Teaching Therapeutic Yoga with Props

Home/YOGA TEACHING/How to Teach Yoga/Teaching Therapeutic Yoga with Props

Teaching Therapeutic Yoga with Props

yoga certificationBy Jenny Park

Depending on the exact style you studied in yoga teacher training program, you might know how to use props for therapeutic reasons. This is not the only reason for using props, but yoga therapy is becoming more popular among people who want pain relief. Some health conditions and injuries prevent people from attending a physically demanding class. Neurological disorders, cancer recovery and auto accidents are among the many reasons why a boot camp class isn’t for everybody.

Styles like restorative, therapeutic, and yoga therapy are by far the best practices for those who are seeking pain relief from injuries, or have physical limitations. There are many props that can be used to help ease into poses and perfect them at a pace that is suitable for the student’s ability. Common props that are used are bolsters, blocks, mats, straps, blankets and of course walls and chairs.

Bolsters

The bolster is a cylindrical or rectangular pillow that is often used to support the belly, back, chest, and hamstrings when attempting to execute difficult poses. They are made in different sizes and with different materials to suit everyone’s taste.

Blocks

Blocks come in different sizes as well, and are typically made of foam. Blocks are better if they have a slight give so they are easier on the body. They help support you in poses like the triangle, and can also be used for stretching the back. You can also sit on a block to make seated poses more comfortable and effective. They also aid pregnant women by supporting the growing belly.

Mats

Mats come in all sizes and materials. They even come with a sticky bottom to avoid slipping and injury. The extra padding prevents sore knees and elbows and provides a comfortable surface to perform all poses on. There are also carrying bags made specifically to carry mats, which is convenient for those who like to practice on the go.

Straps

Yoga straps aid beginners and those who are physically limited in stretching arms and legs when they cannot quite reach. They give way to deeper poses and better alignment as well. Straps can usually be adjusted in length and some have a clasp to secure them. The clasp is also convenient if one needs to quickly release from a pose.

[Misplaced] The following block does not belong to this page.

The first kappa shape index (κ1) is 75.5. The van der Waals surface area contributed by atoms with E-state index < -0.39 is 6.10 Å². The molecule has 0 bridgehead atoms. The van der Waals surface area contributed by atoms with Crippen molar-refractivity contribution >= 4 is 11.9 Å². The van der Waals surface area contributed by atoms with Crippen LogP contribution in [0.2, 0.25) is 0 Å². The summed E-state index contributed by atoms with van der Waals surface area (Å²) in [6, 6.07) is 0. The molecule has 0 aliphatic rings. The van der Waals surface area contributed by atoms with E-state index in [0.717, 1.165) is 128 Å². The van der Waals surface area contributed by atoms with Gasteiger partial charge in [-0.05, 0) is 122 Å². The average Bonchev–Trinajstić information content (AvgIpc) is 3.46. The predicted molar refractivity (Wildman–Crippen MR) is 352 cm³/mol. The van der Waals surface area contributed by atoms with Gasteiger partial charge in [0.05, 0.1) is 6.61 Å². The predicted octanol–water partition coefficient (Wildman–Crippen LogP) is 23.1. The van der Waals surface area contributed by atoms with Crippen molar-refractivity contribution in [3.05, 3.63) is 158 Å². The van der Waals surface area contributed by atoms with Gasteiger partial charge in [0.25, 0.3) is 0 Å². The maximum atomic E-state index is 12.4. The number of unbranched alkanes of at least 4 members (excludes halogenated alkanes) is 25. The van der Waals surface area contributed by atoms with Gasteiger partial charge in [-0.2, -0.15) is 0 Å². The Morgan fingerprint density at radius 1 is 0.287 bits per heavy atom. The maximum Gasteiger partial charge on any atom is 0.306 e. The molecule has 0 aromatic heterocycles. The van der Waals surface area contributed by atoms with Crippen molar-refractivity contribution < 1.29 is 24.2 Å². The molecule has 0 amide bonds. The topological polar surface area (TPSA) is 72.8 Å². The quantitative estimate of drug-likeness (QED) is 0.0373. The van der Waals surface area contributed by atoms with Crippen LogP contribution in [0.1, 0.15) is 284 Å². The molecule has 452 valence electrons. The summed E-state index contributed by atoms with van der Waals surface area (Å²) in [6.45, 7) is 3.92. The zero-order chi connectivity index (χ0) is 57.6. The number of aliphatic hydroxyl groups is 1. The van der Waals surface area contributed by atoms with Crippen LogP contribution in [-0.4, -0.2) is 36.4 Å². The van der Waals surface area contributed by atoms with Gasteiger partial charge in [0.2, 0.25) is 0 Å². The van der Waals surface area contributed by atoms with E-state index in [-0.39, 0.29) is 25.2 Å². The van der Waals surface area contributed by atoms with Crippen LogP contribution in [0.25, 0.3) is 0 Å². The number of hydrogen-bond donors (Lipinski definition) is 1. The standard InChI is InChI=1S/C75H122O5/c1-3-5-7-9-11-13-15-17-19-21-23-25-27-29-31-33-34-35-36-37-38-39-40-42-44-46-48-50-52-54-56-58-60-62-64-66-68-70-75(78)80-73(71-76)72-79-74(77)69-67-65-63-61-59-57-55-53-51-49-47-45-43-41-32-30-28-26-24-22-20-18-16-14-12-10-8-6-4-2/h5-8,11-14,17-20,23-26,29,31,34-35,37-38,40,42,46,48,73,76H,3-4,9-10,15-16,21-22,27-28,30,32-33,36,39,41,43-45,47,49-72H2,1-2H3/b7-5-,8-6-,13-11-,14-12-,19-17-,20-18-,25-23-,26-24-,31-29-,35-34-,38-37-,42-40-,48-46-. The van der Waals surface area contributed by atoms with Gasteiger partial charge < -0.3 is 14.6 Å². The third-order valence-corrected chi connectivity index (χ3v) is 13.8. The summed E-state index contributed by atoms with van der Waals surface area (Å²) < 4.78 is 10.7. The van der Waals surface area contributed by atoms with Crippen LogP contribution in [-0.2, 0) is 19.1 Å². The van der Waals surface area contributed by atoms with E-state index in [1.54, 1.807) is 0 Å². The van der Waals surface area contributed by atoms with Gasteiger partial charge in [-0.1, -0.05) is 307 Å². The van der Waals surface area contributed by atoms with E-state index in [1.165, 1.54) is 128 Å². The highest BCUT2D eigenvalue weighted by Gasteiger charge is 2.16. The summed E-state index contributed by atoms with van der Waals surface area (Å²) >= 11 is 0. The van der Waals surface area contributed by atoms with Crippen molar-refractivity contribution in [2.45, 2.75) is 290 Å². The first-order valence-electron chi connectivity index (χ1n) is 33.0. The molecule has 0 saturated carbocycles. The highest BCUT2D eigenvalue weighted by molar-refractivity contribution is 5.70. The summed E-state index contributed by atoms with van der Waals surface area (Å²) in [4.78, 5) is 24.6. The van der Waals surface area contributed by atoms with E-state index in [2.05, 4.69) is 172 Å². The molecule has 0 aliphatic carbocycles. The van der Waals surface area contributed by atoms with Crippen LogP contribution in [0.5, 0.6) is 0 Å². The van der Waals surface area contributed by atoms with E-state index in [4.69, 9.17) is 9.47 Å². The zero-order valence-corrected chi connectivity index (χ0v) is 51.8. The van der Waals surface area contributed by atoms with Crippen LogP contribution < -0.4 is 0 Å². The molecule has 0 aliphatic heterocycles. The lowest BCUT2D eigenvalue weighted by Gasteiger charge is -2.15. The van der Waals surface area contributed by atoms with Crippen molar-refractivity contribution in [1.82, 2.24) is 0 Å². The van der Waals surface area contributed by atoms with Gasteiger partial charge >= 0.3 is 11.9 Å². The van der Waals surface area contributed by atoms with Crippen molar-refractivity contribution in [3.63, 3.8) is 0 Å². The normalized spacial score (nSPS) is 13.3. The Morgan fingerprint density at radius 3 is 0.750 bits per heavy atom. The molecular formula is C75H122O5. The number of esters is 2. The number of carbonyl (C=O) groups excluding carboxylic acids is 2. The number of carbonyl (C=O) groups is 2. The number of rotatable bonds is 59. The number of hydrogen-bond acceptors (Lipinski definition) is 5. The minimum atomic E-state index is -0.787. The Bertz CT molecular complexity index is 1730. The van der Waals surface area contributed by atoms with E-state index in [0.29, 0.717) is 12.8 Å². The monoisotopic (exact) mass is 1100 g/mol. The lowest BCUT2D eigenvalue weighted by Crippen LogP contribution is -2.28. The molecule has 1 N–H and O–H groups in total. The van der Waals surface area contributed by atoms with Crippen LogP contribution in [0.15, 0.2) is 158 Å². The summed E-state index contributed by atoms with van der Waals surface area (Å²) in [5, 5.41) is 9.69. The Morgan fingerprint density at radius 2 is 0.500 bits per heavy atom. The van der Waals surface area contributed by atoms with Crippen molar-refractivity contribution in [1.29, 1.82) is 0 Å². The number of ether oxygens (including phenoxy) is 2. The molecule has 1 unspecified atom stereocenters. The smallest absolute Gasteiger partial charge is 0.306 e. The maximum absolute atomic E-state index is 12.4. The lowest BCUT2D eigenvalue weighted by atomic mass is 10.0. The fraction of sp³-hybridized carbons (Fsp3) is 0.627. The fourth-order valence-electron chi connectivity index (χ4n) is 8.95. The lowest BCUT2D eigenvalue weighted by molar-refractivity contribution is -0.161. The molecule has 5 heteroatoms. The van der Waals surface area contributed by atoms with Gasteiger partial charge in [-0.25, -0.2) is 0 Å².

Blankets

Blankets are used for padding, and can be stacked to provide support in certain poses. One example is to assist shoulders and prevent neck strain and injury. Yoga blankets should be folded in a neat manner, and are more versatile than a mat.

Tips for Teachers

It should be noted that some of us who decided to become a yoga instructor have no intention to ever use props in our classes. This is fine, but be honest with new students. Don’t promise to be therapeutic and ambush a new student in a yoga training session designed for athletes. The best thing you can do for your reputation is refer a student in need to the nearest therapeutic yoga class.

© Copyright 2012 – Aura Wellness Center – Publications Division

To see our selection of Yoga teacher training and continuing education courses for specialized Yoga certification, please visit the following link.

https://www.aurawellnesscenter.com/store/

Free report, newsletter, videos, podcasts, and e-Book: “Yoga in Practice.”

If you are a Yoga Teacher, studio owner, blogger, e-zine, or website publisher, and are in need of quality content, please feel free to use my blog entries (articles). Please be sure to reprint each article, as is, including the resource box above. Namaste!

Share This Article

Leave A Comment